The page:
4. The Indian Cobra, the world’s ninth most venomous snake, bites over 100,000 people per year in Asia. Between 5 and 20% of bites are fatal.


Australia is home to many species of highly venomous and dangerous snakes, including the most venomous snake in the world, the inland taipan.

However, inland taipan bites are relatively uncommon. As they inhabit the deserted Australian outback, they very rarely encounter humans and are quite placid even when they do.

The crown for the most dangerous snake in Australia belongs to the eastern brown snake. This snake is thought to be responsible for 60% of all snake bite-related deaths in the country.

This is because they live in populated areas, such as farms and residential areas. Coming in at a close second is the coastal taipan, which is famed for its aggressive nature.

The highly venomous Belcher’s sea snake also inhabits the waters of Australia. However, due to its docile nature, bites are quite rare.


Out of all the continents on earth, Europe has the least venomous snakes. This is mostly because venomous snakes tend to live in warmer climates, and much of Europe is in the temperate zone. However, many European countries are home to a limited number of species of the viper family.

According to the Bulletin of the World Health Organization, deaths from snake bites in Europe are rare. There are less than 30 reported deaths per year across the whole continent. The most common perpetrators include:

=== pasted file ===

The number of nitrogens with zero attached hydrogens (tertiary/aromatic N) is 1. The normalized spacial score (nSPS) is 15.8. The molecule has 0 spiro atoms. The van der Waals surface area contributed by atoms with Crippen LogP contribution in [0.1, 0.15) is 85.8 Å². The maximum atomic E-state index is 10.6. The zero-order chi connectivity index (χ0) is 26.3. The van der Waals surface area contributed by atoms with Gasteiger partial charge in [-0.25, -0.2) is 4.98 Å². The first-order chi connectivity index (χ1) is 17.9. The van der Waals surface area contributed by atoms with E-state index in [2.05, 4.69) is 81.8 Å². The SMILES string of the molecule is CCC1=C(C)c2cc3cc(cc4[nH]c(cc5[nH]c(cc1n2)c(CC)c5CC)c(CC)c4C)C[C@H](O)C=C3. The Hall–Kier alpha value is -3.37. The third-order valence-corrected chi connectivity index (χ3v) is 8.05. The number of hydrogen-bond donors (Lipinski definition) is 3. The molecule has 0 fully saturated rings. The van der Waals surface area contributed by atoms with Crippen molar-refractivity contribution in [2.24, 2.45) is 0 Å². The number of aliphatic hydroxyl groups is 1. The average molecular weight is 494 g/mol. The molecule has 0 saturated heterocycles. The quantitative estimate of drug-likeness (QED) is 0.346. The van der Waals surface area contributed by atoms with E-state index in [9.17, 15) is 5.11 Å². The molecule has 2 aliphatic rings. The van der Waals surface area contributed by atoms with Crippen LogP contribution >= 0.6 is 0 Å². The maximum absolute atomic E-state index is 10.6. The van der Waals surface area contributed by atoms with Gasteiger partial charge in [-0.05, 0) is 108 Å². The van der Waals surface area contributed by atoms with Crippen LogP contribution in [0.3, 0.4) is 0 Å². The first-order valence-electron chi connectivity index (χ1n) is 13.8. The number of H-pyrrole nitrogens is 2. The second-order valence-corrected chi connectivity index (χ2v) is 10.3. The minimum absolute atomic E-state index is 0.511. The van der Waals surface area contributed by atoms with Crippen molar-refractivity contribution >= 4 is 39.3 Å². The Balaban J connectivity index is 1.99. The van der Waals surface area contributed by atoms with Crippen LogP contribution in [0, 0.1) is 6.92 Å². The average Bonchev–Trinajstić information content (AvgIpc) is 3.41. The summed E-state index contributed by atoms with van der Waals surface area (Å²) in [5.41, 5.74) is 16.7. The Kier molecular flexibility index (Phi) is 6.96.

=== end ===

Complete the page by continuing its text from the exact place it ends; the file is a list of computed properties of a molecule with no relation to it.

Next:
• Asp Vipers, common in France and Italy.
  • Sand Vipers, or nose-horned vipers, found in southeast Europe.
  • Common Vipers found widely throughout most of Europe. They are the only venomous snake found in the United Kingdom.
  • Lataste’s Vipers, or snub-nosed vipers, found in Portugal and Spain.

If you come across one of the world’s most deadly snakes, you should back away slowly. Give the snake a chance to escape as it will seek to avoid confrontation. If you do get bitten by a venomous snake, go straight to the hospital so that the appropriate antivenom can be administered.

Photo of author

Lou Carter

Hi, I'm Lou. I’ve always been fascinated by snakes and reptiles. That’s why I set up – to answer every question that you could ever have about snakes as pets (and how they survive in the wild.) I hope that you find this website useful!

Cite this article:

MLA Style: Carter, Lou. "Top 10 Deadliest Snakes in the World (with Pictures)" Snakes For Pets, (January 21, 2021),

APA Style: Carter, L. (January 21, 2021). Top 10 Deadliest Snakes in the World (with Pictures). Snakes For Pets. Retrieved January 21, 2021, from

Leave a Comment